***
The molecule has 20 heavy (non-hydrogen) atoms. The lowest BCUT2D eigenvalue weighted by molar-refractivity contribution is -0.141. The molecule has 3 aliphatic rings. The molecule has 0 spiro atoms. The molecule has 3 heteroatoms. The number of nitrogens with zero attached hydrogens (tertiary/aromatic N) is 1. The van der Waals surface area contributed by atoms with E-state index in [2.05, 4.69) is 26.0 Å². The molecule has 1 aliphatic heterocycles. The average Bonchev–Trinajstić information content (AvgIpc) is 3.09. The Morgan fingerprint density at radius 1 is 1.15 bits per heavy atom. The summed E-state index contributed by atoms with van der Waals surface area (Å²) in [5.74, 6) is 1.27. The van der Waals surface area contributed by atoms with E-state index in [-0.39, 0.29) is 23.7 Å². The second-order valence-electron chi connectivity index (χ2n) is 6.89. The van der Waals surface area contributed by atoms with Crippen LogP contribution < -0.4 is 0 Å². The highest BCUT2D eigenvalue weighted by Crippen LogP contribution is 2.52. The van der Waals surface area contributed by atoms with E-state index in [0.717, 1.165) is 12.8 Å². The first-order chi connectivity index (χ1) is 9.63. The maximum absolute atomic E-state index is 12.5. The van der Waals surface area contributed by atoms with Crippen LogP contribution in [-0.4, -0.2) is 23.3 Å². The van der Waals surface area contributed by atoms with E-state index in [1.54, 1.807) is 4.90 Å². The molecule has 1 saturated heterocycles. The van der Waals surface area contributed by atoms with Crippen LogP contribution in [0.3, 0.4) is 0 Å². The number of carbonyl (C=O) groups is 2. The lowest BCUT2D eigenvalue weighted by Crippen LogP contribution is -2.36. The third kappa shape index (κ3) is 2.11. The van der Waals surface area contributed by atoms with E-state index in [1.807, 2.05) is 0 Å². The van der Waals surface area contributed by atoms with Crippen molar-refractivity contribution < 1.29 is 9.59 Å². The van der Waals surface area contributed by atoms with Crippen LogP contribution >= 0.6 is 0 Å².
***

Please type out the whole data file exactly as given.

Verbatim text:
The molecule has 20 heavy (non-hydrogen) atoms. The lowest BCUT2D eigenvalue weighted by molar-refractivity contribution is -0.141. The molecule has 3 aliphatic rings. The molecule has 0 spiro atoms. The molecule has 3 heteroatoms. The number of nitrogens with zero attached hydrogens (tertiary/aromatic N) is 1. The van der Waals surface area contributed by atoms with E-state index in [2.05, 4.69) is 26.0 Å². The molecule has 1 aliphatic heterocycles. The average Bonchev–Trinajstić information content (AvgIpc) is 3.09. The Morgan fingerprint density at radius 1 is 1.15 bits per heavy atom. The summed E-state index contributed by atoms with van der Waals surface area (Å²) in [5.74, 6) is 1.27. The van der Waals surface area contributed by atoms with E-state index in [-0.39, 0.29) is 23.7 Å². The second-order valence-electron chi connectivity index (χ2n) is 6.89. The van der Waals surface area contributed by atoms with Crippen LogP contribution < -0.4 is 0 Å². The highest BCUT2D eigenvalue weighted by Crippen LogP contribution is 2.52. The van der Waals surface area contributed by atoms with E-state index in [0.717, 1.165) is 12.8 Å². The first-order chi connectivity index (χ1) is 9.63. The maximum absolute atomic E-state index is 12.5. The van der Waals surface area contributed by atoms with Crippen LogP contribution in [-0.4, -0.2) is 23.3 Å². The van der Waals surface area contributed by atoms with E-state index in [1.54, 1.807) is 4.90 Å². The molecule has 1 saturated heterocycles. The van der Waals surface area contributed by atoms with Crippen LogP contribution in [0.3, 0.4) is 0 Å². The number of carbonyl (C=O) groups is 2. The lowest BCUT2D eigenvalue weighted by Crippen LogP contribution is -2.36. The third kappa shape index (κ3) is 2.11. The van der Waals surface area contributed by atoms with E-state index in [1.807, 2.05) is 0 Å². The van der Waals surface area contributed by atoms with Crippen molar-refractivity contribution < 1.29 is 9.59 Å². The van der Waals surface area contributed by atoms with Crippen LogP contribution >= 0.6 is 0 Å².